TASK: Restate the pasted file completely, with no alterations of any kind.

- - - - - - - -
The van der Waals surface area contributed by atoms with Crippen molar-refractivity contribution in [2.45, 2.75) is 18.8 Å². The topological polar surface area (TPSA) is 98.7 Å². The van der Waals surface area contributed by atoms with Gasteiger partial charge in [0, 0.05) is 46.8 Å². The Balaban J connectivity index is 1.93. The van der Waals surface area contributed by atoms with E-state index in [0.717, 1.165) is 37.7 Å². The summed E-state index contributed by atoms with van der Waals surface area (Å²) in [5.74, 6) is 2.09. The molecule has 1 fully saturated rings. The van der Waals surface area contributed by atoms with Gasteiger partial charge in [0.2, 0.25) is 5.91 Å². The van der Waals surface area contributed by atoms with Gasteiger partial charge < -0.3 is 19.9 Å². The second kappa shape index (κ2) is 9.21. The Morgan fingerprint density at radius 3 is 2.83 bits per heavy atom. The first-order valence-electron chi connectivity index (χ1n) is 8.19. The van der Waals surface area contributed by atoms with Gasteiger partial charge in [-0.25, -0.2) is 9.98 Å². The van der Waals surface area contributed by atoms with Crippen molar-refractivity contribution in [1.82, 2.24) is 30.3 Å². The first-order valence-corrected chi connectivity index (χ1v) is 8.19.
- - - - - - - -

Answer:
The van der Waals surface area contributed by atoms with Crippen molar-refractivity contribution in [2.45, 2.75) is 18.8 Å². The topological polar surface area (TPSA) is 98.7 Å². The van der Waals surface area contributed by atoms with Gasteiger partial charge in [0, 0.05) is 46.8 Å². The Balaban J connectivity index is 1.93. The van der Waals surface area contributed by atoms with E-state index in [0.717, 1.165) is 37.7 Å². The summed E-state index contributed by atoms with van der Waals surface area (Å²) in [5.74, 6) is 2.09. The molecule has 1 fully saturated rings. The van der Waals surface area contributed by atoms with Gasteiger partial charge in [0.2, 0.25) is 5.91 Å². The van der Waals surface area contributed by atoms with Gasteiger partial charge < -0.3 is 19.9 Å². The second kappa shape index (κ2) is 9.21. The Morgan fingerprint density at radius 3 is 2.83 bits per heavy atom. The first-order valence-electron chi connectivity index (χ1n) is 8.19. The van der Waals surface area contributed by atoms with Gasteiger partial charge in [-0.25, -0.2) is 9.98 Å². The van der Waals surface area contributed by atoms with Crippen molar-refractivity contribution in [1.82, 2.24) is 30.3 Å². The first-order valence-corrected chi connectivity index (χ1v) is 8.19.